Equipping Writers for Success
The Writing Life
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by Ysabel de la Rosa
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Below are six things you can do that can keep you from traveling "clueless" in a foreign land.
Read as far back into the history of a country or culture as you can. There and only there will you find answers to some of your persistent questions on the differences between "your" culture and "theirs."
Reading history books on Barcelona, Madrid, and Spain, going back to pre-Spanish Iberian days, I found answers to questions such as why Spaniards stand very close to each other when talking; why loud speech is a custom, not an expression of emotion; why many people dress in somber colors (not the dramatic red and black in all those ads!); and why (excuse the indelicacy, please) one frequently used (and totally accepted) expression is "Well, I s--t in the ocean!"
None of the contemporary resources I checked answered these questions. It's important to understand why certain customs, attitudes, and habits exist. This understanding diminishes the disorientation that accompanies culture shock. The less disoriented you are, the more free you are to enjoy your trip, and the more able to concentrate and establish an efficient work routine.
Historical knowledge can also keep you from tripping a verbal "mine" in an interview. For example, I now know never to bring up the Spanish Civil War with any Spaniard whom I do not know extremely well.
When in Rome, Don't
But beware. Although I now have a better understanding of certain cultural habits, this doesn't mean that I, as a foreign resident, should adopt them. I have toned down the colors I dress in, for example. But the fact that I know how to utter local indelicacies doesn't give me a license to use them. The question to ask yourself is not: can you say a particular expression, but should you? I've heard only Spanish men verbally pollute the ocean, which gives me, a foreign female, a definite clue!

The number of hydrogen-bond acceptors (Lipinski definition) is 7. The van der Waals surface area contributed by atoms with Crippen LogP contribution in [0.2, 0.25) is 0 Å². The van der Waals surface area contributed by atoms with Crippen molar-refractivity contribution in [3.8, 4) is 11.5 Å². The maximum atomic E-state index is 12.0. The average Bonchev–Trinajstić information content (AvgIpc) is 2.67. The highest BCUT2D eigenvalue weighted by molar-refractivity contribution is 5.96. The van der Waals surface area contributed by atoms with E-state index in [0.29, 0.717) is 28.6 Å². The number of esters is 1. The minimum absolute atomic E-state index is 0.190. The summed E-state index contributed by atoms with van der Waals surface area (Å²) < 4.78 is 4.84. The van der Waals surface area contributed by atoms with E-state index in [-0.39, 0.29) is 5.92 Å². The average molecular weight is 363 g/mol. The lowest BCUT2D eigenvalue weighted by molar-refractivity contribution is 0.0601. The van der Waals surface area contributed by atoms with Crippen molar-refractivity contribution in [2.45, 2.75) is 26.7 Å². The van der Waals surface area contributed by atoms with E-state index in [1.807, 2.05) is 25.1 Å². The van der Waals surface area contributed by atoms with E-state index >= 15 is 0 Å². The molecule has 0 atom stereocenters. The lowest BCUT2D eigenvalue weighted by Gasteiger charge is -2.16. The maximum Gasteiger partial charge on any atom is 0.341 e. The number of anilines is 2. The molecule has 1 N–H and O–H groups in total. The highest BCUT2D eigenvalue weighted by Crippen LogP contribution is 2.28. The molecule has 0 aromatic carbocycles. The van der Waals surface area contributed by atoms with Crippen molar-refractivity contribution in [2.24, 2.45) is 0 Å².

What you know about a language can be as important as knowing the language itself. Each language's structure and its speakers' usage habits provide a wealth of cultural information.
Spaniards and Spanish-speakers, for example, have a reputation for being warm and outgoing. The fact that Spaniards stand close to each other in conversation and kiss each other upon greeting supports this cultural assumption. Yet the Spanish language provides a critical clue to the contrary. Spanish always places an "a" ["to" or "at"] before a person's name when used as a direct object. In Spanish, I cannot know Cecilia. I can know "a" Cecilia. I cannot hug my neighbor. I can hug "a" my neighbor. What does this tell us?
In spite of the outward signs of extroversion, there is always a barrier between one person and another. If you know this, then you won't be hurt when someone you've known for three years and who greets you with a kiss in public has yet to invite you to their home. And you won't necessarily interpret an "abrazo" (hug) as a sign of deep and lasting friendship. This one little, ever- present "a" informs you that the "outgoing" Spaniard wants to keep his or her boundaries intact, wants to respect the boundaries of others, and that physical closeness is not synonymous with emotional intimacy.
What do the following language patterns tell you about their accompanying cultures?
These linguistic items offer important clues about their respective cultures' attitudes toward responsibility, authority, and intimacy; their perceptions of time, of patience and limits; of what constitutes gratitude; and of their speakers' descriptive priorities and categories. The more you perceive about the "unspoken" customs hidden within the language, the better your cross-cultural relations will be. As writers, we have a wonderful tool at hand, simply by looking at sentence architecture.